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Swimming, Jacuzzi After Tummy Tuck and Breast Lift Surgery?

How long after surgery will I be able to Jacuzzi? Im going for full tummy tuck and breast lift?

Doctor Answers (15)

Swimming/ Jacuzzi after tummy tuck and breast lift surgery.

+3

Unless there is a complication with healing, the incisions are water-tight by 48 hours.  At this point, there is no risk of incisional infection from a hot tub or pool.  However, after a tummy tuck and breast lift procedure I prefer to leave surgical tape in place for 3 weeks and ask my patients not to soak the incisions until these have been removed.

Check with your chosen surgeon on their own preferences and follow their guidlines.

Web reference: http://www.yorkyates.com/plastic-surgery-utah/scars/

Salt Lake City Plastic Surgeon
5.0 out of 5 stars 37 reviews

Mommy Makeover Recovery

+3

You should at least avoid swimming pools for 4 weeks after tummy tuck and breast augmentation.  However if incisions are not completely healed you should wait longer.  Wait at least two weeks after complete healing.  Hot juccusis are to be avoided for 3-4 months. It is because stomach skin is numb after tummy tuck and hot water can cause scalding.  Lake waters are not as clean as pool water and should be avoided at least for six weeks after surgery. 

Dallas Plastic Surgeon
5.0 out of 5 stars 8 reviews

Jacuzzi after surgery

+1
I ask my patients to wait two weeks before getting in a Jacuzzi, swimming pool, or bath tub. If you have any wound healing issues it may be longer. Best to double check with your surgeon before diving in.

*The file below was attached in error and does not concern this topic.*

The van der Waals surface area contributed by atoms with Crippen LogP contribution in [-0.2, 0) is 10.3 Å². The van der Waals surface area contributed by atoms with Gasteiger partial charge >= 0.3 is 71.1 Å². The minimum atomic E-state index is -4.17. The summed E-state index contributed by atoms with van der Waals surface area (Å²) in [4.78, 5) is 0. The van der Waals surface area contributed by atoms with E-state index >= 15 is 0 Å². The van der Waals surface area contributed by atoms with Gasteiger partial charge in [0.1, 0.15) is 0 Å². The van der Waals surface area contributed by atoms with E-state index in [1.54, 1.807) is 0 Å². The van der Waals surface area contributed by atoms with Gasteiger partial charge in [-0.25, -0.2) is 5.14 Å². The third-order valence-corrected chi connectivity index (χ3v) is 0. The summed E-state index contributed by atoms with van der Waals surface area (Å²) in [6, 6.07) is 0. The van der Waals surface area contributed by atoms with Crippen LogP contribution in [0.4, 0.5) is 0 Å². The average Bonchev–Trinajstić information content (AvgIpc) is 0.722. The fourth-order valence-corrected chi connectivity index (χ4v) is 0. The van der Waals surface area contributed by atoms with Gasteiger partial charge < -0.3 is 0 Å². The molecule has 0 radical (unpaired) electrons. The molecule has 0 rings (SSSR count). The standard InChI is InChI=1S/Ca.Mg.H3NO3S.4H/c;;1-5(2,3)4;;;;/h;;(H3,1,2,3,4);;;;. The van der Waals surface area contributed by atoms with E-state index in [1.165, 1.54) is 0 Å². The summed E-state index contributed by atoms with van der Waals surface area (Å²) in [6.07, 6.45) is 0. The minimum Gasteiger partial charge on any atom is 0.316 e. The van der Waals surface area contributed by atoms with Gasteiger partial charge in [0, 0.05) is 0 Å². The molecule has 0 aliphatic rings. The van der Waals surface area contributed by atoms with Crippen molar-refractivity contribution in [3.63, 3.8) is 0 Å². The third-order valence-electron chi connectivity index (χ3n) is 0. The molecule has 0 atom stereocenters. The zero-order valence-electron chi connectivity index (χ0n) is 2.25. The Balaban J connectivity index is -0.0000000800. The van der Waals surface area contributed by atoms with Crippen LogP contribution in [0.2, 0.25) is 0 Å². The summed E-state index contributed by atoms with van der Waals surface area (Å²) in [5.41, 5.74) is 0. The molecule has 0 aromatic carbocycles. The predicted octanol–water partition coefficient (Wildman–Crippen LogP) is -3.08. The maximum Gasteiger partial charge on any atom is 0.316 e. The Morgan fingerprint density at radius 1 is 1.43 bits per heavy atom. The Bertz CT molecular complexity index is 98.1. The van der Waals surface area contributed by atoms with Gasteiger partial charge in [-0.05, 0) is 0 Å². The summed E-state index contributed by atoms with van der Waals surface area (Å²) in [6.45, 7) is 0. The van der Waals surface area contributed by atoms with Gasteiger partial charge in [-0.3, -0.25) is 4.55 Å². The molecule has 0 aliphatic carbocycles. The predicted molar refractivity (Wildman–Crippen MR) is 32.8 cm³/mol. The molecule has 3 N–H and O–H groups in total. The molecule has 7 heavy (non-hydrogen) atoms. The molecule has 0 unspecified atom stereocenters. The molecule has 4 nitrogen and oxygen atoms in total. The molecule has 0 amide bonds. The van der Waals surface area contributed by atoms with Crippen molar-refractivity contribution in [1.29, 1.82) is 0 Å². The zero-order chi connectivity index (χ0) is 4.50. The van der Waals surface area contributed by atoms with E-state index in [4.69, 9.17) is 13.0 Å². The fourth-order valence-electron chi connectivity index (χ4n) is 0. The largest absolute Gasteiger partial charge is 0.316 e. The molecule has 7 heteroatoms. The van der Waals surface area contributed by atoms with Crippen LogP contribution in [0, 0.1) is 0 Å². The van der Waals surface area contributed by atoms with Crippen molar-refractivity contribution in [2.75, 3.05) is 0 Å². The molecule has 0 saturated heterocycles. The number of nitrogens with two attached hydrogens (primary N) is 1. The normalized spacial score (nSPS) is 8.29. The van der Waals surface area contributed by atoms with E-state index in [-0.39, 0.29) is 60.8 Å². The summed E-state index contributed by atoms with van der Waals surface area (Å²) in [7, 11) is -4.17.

Los Angeles Plastic Surgeon
4.5 out of 5 stars 57 reviews

Allow for At Least 6 Weeks to Resume Swimming Following Abdominoplasty & Breast Lift

+1

Patients are eager to return to normal activity as soon as possible following abdominoplasty and breast lift surgery. Unfortunately, returning to normal activity too soon can potentially result in an increased potential for complications.
Swimming and spending time in the Jacuzzi are both activities that could potentially have negative consequences if resumed too soon. Theoretically, once the skin edges have sealed in about 48 hours following surgery, these activities can be resumed. In reality, many patients have drains in place for three weeks or longer. In addition, small absorbable interrupted sutures may break through the skin and become exposed. In this situation, infection could occur in a patient who is submerged in a Jacuzzi, pool, pond, or ocean. Each of these environments may have unique and in many cases antibiotic resistant bacteria that could lead to a significant infection.
  In addition, we generally don’t recommend resumption of strenuous activities for at least six weeks following abdominoplasty. Swimming can create significant strain on the core muscles of the abdomen and should therefore be avoided in the immediate post-operative period.
Finally, the abdomen and breast may not have normal sensation immediately after surgery. This can potentially lead to burn and scald type injuries from a hot Jacuzzi.